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6 Homework Station Ideas From Our Community

By The Understood Team

What type of homework station works best for your child? Homework challenges are different for each child who learns and thinks differently, and so are the solutions. See what’s working for some members of our community—and why.

Time Management On the Go

“We have limited space, so we made a portable station for our first grader, who is and has . We keep everything in an easy-to-carry tote. Each item has its own spot, so we can see when supplies are low.

We also use a ‘traffic light’ timer to keep him on track. We usually set it for 30 minutes. If he’s extra distractible, we set it for 15 minutes so he can take a break. Also, the timer buzzes and the light turns yellow when there are 5 minutes left to go.”

—Amanda

Tucked Away for Focus

“My son does his homework at a desk that’s tucked into the corner of his room. The location helps with his ADHD because the small space makes him feel comfortable, and there aren’t a lot of distractions around him.”

—Jamie

Organized and in Plain Sight

“My son’s homework station is in his room. He has , and the large calendar helps him see assignments easily. The wall system has a slot for each of his subjects, so all of his papers are organized. He doesn’t have to worry about where they are.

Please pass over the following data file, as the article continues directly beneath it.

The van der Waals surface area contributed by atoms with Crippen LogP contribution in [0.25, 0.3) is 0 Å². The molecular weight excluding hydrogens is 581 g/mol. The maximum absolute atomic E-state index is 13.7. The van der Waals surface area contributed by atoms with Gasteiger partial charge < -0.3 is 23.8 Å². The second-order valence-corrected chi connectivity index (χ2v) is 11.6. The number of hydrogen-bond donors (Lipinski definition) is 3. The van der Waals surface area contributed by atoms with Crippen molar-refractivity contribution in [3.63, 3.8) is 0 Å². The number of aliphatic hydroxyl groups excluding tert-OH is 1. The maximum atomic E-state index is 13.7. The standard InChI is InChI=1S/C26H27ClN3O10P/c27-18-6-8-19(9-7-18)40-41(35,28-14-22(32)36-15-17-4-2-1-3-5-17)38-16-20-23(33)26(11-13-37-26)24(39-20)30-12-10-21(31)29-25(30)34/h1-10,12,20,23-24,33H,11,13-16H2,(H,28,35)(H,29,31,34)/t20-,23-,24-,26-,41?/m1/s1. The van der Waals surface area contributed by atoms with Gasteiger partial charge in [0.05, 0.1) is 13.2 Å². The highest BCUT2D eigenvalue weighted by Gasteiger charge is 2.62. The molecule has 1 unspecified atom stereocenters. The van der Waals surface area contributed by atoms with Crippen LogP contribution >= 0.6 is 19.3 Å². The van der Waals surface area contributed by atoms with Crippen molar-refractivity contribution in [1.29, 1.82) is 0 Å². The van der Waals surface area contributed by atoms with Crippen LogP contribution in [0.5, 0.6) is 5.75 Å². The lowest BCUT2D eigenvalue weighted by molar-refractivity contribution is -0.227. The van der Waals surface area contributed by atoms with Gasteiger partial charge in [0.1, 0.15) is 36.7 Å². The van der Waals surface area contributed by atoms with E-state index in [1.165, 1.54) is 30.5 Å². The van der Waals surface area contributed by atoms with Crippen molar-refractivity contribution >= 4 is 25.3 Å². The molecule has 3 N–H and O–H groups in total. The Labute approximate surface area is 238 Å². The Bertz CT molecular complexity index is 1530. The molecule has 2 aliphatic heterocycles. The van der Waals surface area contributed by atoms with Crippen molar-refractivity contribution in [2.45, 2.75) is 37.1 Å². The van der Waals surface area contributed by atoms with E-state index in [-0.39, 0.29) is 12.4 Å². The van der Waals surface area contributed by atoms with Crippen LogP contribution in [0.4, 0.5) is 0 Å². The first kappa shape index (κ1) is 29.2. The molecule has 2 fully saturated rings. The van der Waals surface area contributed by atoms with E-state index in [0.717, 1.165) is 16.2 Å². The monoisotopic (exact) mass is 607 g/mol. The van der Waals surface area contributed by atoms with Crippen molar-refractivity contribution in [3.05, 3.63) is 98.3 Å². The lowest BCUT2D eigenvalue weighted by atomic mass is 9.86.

Supplies are within arm’s reach so he’s not distracted by running around looking for items. The quiet of his room is essential for focus. But when he needs to think creatively or simply move, he can get up and shoot some baskets.”

—Jennifer

The Busier, the Better

“My son struggles with dyslexia and ADHD. His homework station always feels a little ‘busy’ for me, but it works for him! He has plenty of fidgets and has recently begun to ask for classical music to be played. (Music helps, but song lyrics distract him.)

Also, he says his light reminds him of where his focus is supposed to be. It’s not 100 percent, but it has significantly helped homework time go smoother!”

—Samantha

Everything Within Reach

“I have ADHD. I’m in college now, but I worked from the kitchen table for a couple years. Having space that’s mine—where I can keep my research materials out, use a whiteboard to stay organized and have everything I need in reaching distance—has been a game-changer! (Fun colors help, too!)”

—Kerri

Tuning Out Distractions

“My son has ADHD and problems with communication and . Headphones keep noise distractions at bay. His desk faces the corner of his room, which helps him stay focused during 20-minute homework sessions. He also takes exercise or sports breaks in between homework sessions.”

—Danielle

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Share 6 Homework Station Ideas From Our Community

  • Facebook
  • Twitter
  • Pinterest
  • Email
  • Text Message
  • Coming soonGoogle Classroom